What was she doing now? Had he hurt her? Was he feeding her? Did he—

  I snapped the branch in two.

  I remembered the words he spit at me when we wrestled on the log. Give it up, Rafe. You’re going to fall.

  No, Kaden.

  Not this time.


  The flat white sands disappeared and were replaced by sand the color of burnt sky—ochres of every hue. It was still blistering hot, and the air shimmered in waves, but now the landscape offered a variety of rocks and unearthly formations.

  We passed enormous boulders with large round holes in them, as if a giant snake had slithered through, and still others teetering precariously as though they had been stacked by a colossal hand. If I was ever to believe in a world of magic and giants, it would be here. This was their realm. Sometimes we’d reach a high ridge and see for miles into multicolored canyons so deep the water that trailed through them became thin green ribbons.

  It made me wonder and ache with the same feeling that a black sky dusted with glittering stars did. I had never known of this peculiar world. So much lay beyond the borders of Morrighan.

  My captors were still crude and hostile, and yet if I turned my head a certain way and paused, my lashes fluttering like I was seeing something, I delighted in how I caught their attention. They would stir in their saddles and look across the horizon with dark brooding glances. Kaden would direct his dark glances at me. He knew I played on their fears, and maybe he worried about the power that gave me, but there was nothing he could say or do about it. I used this sway over them sparingly, though, because I hoped a time would come when it would serve me better than in long stretches of emptiness where there was no apparent escape. At some point, maybe it would open a door for me to flee.

  I kept track of days, scratching lines into my leather saddle with a sharp rock. I didn’t care about their tack, only about how much time I had left to find a way out of their grasp. It seemed they were deliberately taking me on the most lonely, desolate stretches imaginable. Was all of the Cam Lanteux like this? But if there had been one strategic miscalculation like the one they had made at the City of Dark Magic, there would be another, and the next time I’d be ready for it. In the same way their eyes scanned the horizon for unexpected visitors, so did mine.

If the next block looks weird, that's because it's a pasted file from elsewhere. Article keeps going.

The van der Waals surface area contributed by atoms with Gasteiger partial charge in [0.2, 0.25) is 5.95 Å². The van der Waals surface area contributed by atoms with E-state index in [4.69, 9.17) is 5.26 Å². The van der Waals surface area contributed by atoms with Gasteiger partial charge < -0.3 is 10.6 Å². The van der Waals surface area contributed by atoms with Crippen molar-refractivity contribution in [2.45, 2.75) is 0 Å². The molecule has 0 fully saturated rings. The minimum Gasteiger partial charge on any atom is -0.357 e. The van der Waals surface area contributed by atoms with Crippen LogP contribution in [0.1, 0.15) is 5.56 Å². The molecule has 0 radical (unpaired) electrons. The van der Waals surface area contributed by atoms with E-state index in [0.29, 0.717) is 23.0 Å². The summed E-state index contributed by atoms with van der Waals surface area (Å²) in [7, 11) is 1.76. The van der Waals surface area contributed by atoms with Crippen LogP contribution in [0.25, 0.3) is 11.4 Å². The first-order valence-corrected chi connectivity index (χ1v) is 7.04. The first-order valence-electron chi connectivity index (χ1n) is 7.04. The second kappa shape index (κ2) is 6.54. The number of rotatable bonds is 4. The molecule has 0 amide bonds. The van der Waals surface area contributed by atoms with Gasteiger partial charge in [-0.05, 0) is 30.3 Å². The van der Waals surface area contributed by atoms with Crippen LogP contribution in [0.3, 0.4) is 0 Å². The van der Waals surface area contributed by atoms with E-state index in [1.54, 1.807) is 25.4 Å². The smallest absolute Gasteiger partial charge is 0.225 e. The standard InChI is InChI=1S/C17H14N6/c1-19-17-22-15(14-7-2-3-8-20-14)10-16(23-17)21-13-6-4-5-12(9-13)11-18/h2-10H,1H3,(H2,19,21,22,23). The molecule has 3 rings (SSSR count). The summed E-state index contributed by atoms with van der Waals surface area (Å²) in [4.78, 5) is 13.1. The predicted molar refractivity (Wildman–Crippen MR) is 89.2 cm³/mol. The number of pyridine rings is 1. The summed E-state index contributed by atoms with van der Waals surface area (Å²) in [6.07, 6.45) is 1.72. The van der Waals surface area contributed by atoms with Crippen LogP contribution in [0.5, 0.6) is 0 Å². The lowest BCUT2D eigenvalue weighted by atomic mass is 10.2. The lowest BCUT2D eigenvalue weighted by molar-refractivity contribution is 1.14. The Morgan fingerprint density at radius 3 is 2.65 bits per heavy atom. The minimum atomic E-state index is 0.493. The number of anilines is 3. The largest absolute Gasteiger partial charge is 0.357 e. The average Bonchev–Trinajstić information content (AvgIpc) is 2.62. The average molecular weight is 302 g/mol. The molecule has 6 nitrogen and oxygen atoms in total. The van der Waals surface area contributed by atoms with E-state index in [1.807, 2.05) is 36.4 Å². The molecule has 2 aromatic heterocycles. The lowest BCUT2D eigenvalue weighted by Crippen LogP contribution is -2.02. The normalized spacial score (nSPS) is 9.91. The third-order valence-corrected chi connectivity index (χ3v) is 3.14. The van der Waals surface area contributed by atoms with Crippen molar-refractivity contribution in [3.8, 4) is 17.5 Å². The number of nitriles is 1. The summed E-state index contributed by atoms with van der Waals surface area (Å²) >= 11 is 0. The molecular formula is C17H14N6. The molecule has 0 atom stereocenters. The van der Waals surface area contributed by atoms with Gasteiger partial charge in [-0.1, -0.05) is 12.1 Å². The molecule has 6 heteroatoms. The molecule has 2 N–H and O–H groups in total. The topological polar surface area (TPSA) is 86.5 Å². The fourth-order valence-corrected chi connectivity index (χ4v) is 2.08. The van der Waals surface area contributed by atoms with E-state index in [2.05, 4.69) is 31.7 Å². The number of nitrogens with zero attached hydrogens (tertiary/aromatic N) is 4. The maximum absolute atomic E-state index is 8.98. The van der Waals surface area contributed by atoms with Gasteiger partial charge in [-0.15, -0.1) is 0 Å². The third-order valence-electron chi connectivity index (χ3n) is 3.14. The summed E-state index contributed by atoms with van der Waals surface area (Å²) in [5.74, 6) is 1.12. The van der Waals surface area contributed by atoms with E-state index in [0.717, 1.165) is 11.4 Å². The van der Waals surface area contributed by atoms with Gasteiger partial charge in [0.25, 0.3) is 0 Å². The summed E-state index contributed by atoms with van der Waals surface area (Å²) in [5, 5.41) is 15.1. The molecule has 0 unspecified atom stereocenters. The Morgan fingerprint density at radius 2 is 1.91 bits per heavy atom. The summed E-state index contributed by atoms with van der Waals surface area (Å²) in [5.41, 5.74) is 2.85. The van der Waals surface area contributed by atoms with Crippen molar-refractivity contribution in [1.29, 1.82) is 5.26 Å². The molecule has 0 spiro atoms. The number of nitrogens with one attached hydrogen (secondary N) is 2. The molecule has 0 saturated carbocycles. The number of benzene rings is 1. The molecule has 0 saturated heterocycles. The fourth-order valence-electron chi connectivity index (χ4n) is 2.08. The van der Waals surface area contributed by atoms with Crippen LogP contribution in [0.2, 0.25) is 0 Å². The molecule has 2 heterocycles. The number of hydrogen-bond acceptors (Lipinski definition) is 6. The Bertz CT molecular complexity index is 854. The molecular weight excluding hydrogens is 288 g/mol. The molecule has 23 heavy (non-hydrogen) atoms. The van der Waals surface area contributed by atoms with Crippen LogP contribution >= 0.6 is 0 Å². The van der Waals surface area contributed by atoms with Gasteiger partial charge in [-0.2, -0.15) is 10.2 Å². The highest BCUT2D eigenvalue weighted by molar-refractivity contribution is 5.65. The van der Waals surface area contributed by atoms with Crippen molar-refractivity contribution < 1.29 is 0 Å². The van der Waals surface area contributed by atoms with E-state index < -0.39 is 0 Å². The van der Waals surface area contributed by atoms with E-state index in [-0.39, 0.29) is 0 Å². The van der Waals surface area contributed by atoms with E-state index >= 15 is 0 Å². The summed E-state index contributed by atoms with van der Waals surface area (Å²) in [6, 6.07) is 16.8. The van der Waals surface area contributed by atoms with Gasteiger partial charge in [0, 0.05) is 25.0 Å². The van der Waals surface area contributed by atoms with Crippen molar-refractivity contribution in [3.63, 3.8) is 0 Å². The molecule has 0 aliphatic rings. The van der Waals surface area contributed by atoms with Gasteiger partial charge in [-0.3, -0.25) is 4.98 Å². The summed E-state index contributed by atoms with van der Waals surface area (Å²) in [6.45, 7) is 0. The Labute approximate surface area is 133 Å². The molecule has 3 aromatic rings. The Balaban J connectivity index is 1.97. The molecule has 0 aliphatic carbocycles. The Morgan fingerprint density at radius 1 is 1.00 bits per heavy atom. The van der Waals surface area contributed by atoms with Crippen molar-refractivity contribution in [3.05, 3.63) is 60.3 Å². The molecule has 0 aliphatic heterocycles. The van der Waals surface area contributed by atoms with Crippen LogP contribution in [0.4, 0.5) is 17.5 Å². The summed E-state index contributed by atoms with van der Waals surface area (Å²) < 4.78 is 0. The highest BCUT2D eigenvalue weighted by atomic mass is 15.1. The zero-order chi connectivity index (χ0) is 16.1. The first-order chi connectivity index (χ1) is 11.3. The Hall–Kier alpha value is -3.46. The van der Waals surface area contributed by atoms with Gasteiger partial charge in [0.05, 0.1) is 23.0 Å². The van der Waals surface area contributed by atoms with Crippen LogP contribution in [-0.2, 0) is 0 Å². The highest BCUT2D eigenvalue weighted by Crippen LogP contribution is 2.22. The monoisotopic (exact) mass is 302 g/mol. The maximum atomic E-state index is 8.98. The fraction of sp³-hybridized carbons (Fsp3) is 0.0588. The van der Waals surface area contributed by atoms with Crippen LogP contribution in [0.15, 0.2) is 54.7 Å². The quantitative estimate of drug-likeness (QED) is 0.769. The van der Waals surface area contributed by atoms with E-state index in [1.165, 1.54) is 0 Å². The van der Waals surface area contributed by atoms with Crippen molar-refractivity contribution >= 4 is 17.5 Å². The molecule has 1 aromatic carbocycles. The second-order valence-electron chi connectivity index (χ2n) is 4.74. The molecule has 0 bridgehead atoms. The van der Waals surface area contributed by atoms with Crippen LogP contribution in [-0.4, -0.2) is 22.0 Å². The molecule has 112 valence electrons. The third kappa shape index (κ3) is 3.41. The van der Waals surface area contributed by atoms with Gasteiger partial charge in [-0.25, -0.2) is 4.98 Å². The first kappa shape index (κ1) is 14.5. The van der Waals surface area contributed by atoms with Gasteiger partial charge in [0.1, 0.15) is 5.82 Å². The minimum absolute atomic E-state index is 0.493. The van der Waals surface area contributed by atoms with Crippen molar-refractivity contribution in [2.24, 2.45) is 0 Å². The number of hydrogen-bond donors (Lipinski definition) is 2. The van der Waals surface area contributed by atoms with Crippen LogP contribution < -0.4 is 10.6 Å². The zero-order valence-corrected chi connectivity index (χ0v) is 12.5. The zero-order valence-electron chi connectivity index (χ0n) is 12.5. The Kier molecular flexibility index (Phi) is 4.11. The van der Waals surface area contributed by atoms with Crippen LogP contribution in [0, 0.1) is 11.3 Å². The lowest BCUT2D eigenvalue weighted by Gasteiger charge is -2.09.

I tried not to think about Rafe, but after hours of the sameness, hours of worrying about Pauline, more hours of assuring myself that she was just fine, hours of wondering about Walther and where he was headed and if he was all right, hours of fighting the knot in my throat thinking about Greta and the baby, my mind inevitably circled back to Rafe.

  He was probably home now, wherever that was, resuming the life he once had. I understand about duty. But did he still think about me? Did he see me in his dreams the way I saw him? Did he relive our moments together the way I did? Then like dark, burrowing vermin, other thoughts would eat through me and I’d wonder, Why didn’t he try to change my mind? Why did he let me go so easily? Was I just one more girl on the road from here to there, another summer dalliance, something to be bragged about in a tavern over a tankard of ale? If Pauline could be fooled, could I be too?

  I shook my head, trying to extinguish the doubt. No, not Rafe. What we’d had was real.

  “What’s wrong now?” Kaden asked. The others were staring at me too.

  I looked at him, confused. I hadn’t said anything.

  “You were shaking your head.”

  They were watching me more carefully than I even knew. I sig
hed. “Nothing.” This time I wasn’t in the mood to play with their fears.

  * * *

  The red cliffs and rock eventually softened to foothills again, but this time there was a glimmer of green on them that deepened and grew as we traveled down a long, winding valley between two mountain ranges. The beginnings of forest appeared, a gradual unveiling of yet another world. It felt as if I had already traveled to the ends of the earth, and we still had a month to go? I remembered looking out across the bay at Terravin to the line separating sea and sky and wondering, Could anyone really travel so far that they might not find their way home again? The bright homes that surrounded the bay protected loved ones from being lost at sea. What would protect me? How would I ever find my way back?